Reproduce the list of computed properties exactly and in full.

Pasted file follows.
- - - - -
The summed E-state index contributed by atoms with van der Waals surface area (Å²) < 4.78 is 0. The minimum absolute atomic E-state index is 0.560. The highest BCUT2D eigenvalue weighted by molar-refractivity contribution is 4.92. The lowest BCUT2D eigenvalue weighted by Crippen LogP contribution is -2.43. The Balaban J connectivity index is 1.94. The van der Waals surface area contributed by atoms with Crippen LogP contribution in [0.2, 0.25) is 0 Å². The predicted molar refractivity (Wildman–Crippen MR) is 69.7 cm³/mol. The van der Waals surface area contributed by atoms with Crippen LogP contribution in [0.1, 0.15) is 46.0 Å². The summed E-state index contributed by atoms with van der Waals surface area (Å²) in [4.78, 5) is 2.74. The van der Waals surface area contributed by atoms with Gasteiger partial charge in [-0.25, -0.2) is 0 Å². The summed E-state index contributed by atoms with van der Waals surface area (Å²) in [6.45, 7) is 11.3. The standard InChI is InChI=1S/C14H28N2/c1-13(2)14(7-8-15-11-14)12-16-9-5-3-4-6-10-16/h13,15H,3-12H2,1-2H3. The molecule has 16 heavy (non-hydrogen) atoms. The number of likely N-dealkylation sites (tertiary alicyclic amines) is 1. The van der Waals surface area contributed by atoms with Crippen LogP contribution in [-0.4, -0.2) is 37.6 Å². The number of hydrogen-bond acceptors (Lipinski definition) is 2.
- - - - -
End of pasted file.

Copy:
The summed E-state index contributed by atoms with van der Waals surface area (Å²) < 4.78 is 0. The minimum absolute atomic E-state index is 0.560. The highest BCUT2D eigenvalue weighted by molar-refractivity contribution is 4.92. The lowest BCUT2D eigenvalue weighted by Crippen LogP contribution is -2.43. The Balaban J connectivity index is 1.94. The van der Waals surface area contributed by atoms with Crippen LogP contribution in [0.2, 0.25) is 0 Å². The predicted molar refractivity (Wildman–Crippen MR) is 69.7 cm³/mol. The van der Waals surface area contributed by atoms with Crippen LogP contribution in [0.1, 0.15) is 46.0 Å². The summed E-state index contributed by atoms with van der Waals surface area (Å²) in [4.78, 5) is 2.74. The van der Waals surface area contributed by atoms with Gasteiger partial charge in [-0.25, -0.2) is 0 Å². The summed E-state index contributed by atoms with van der Waals surface area (Å²) in [6.45, 7) is 11.3. The standard InChI is InChI=1S/C14H28N2/c1-13(2)14(7-8-15-11-14)12-16-9-5-3-4-6-10-16/h13,15H,3-12H2,1-2H3. The molecule has 16 heavy (non-hydrogen) atoms. The number of likely N-dealkylation sites (tertiary alicyclic amines) is 1. The van der Waals surface area contributed by atoms with Crippen LogP contribution in [-0.4, -0.2) is 37.6 Å². The number of hydrogen-bond acceptors (Lipinski definition) is 2.